Fat? Don't Blame McDonald's

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Chef Dan Coudreaut
  • Chef Dan Coudreaut
In case you've been losing sleep over fears that the your Quarter Pounders and Big Macs could be swept away in the wake of the obesity epidemic, rest easy. Chef Dan Coudreaut — senior director of culinary innovation for McDonald's USA and the man the Chicago Tribune called "the most powerful chef in America" — says it ain't gonna happen.

"If we were to close our doors tomorrow," he told a small group of food writers and journalists gathered yesterday at downtown's Carnegie Avenue McDonald's, "the obesity problem would not go away. It's a much bigger conversation than that. Moderation, choices, exercise, education...those are the things we should be concentrating on."

The trim, fit, 46-year-old father of two is a 1995 graduate of the prestigious Culinary Institute of America. After gigs that included serving as club chef at the Dallas Four Seasons, and as director of culinary product development for Ponderosa and Bonanza Steakhouse, he hitched up with McD's in 2004.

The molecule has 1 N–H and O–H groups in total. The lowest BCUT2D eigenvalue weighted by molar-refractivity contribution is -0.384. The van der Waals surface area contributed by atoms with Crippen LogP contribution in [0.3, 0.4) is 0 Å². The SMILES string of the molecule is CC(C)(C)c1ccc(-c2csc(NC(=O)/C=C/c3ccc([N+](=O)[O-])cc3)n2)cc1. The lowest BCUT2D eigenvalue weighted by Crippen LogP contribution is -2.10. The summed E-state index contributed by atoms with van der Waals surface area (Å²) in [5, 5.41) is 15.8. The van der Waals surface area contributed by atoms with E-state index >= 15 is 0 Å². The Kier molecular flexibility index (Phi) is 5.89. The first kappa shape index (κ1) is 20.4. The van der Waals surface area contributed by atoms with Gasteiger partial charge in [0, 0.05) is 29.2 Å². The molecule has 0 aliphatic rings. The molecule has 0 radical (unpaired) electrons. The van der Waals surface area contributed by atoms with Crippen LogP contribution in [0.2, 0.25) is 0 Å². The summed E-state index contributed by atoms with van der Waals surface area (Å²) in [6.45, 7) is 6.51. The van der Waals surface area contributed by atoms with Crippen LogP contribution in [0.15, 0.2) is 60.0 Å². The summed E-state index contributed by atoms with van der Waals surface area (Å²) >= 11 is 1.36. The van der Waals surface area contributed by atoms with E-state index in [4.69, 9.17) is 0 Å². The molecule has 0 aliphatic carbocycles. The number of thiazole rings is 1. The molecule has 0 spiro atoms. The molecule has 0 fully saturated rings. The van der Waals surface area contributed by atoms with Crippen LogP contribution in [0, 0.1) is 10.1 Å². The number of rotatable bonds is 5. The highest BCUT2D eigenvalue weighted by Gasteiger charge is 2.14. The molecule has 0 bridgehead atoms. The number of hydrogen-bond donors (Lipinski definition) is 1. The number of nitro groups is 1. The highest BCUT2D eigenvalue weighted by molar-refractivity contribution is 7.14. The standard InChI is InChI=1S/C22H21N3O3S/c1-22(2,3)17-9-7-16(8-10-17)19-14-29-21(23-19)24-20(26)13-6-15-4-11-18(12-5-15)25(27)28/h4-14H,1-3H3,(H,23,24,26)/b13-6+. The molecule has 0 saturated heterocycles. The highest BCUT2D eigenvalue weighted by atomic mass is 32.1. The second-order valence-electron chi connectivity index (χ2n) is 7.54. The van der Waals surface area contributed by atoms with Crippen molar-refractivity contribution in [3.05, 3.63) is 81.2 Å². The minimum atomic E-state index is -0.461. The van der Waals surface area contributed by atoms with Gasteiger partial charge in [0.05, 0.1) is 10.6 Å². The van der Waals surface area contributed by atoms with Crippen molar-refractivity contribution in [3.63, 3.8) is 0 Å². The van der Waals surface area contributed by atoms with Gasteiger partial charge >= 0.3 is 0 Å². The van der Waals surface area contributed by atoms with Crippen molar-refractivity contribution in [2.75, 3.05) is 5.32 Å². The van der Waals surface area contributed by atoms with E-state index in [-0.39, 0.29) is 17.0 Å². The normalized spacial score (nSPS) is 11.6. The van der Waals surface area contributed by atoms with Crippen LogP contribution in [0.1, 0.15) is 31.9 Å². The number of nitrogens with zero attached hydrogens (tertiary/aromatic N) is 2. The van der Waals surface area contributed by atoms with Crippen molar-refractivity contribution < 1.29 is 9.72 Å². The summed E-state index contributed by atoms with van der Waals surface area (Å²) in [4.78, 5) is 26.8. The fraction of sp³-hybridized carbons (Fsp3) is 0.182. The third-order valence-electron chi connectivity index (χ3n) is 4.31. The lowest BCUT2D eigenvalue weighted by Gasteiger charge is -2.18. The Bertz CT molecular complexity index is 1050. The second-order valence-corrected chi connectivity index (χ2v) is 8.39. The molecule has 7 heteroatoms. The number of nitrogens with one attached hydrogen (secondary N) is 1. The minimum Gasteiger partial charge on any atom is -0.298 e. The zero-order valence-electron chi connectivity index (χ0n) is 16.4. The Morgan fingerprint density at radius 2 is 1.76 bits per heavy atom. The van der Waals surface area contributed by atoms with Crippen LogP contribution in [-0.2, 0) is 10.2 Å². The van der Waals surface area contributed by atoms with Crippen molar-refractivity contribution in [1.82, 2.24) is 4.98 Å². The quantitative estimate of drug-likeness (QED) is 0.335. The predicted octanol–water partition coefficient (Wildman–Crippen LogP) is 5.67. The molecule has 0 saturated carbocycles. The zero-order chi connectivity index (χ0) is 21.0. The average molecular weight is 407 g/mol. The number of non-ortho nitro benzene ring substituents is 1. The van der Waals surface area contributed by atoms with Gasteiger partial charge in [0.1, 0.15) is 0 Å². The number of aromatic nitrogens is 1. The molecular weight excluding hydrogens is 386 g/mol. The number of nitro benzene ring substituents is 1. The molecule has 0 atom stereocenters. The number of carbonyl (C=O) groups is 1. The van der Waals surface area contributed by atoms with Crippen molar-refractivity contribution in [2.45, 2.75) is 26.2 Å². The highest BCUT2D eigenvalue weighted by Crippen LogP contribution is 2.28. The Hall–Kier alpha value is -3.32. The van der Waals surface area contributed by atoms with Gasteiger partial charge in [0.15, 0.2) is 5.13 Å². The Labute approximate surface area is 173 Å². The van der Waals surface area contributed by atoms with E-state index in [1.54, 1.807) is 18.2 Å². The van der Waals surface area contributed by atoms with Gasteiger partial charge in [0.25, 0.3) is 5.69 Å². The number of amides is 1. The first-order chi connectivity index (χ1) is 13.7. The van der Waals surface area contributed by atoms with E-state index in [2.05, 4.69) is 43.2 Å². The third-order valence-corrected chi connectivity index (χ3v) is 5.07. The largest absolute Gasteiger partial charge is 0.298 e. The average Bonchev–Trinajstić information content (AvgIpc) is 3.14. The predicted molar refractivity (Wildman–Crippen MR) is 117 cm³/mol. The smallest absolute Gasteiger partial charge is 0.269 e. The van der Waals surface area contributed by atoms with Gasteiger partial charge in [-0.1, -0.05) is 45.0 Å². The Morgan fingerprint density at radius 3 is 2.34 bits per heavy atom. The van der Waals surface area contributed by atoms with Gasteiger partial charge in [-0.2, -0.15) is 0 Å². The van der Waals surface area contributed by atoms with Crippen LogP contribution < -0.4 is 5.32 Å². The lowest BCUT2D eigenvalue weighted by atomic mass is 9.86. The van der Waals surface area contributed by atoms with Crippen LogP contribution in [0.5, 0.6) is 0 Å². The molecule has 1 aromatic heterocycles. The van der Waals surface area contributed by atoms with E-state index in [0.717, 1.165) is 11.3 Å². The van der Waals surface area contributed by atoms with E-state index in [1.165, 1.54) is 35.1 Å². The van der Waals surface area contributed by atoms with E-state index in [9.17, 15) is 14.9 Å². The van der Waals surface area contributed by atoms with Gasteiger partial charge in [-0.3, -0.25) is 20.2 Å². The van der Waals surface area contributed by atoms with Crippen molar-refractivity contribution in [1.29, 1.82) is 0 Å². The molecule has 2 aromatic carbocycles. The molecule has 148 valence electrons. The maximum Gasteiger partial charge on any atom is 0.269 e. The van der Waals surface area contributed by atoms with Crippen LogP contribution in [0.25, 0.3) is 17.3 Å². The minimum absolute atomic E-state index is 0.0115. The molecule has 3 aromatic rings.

Coudreaut was in Cleveland as part of brief Ohio tour that had included Columbus stops earlier in the week. His visit here was casual and informal, and consisted mainly of fielding sometimes pointed questions from his small audience. Many of those questions, not surprisingly, focused on obesity and local sourcing. Also not surprising: Coudreaut's well-practiced responses.

As the company's top product-development toque, the chef says he eats McDonald's food everyday. "I see nothing on our menu that is unhealthy," he told the polite but professionally dubious group. "There is nothing wrong with having a hamburger, french fries, and a milkshake. It's all a question of balance and personal choice. I control if I choose to overeat, or go to the gym, or take the stairs. People are free to eat the way that fits best with their lifestyle."

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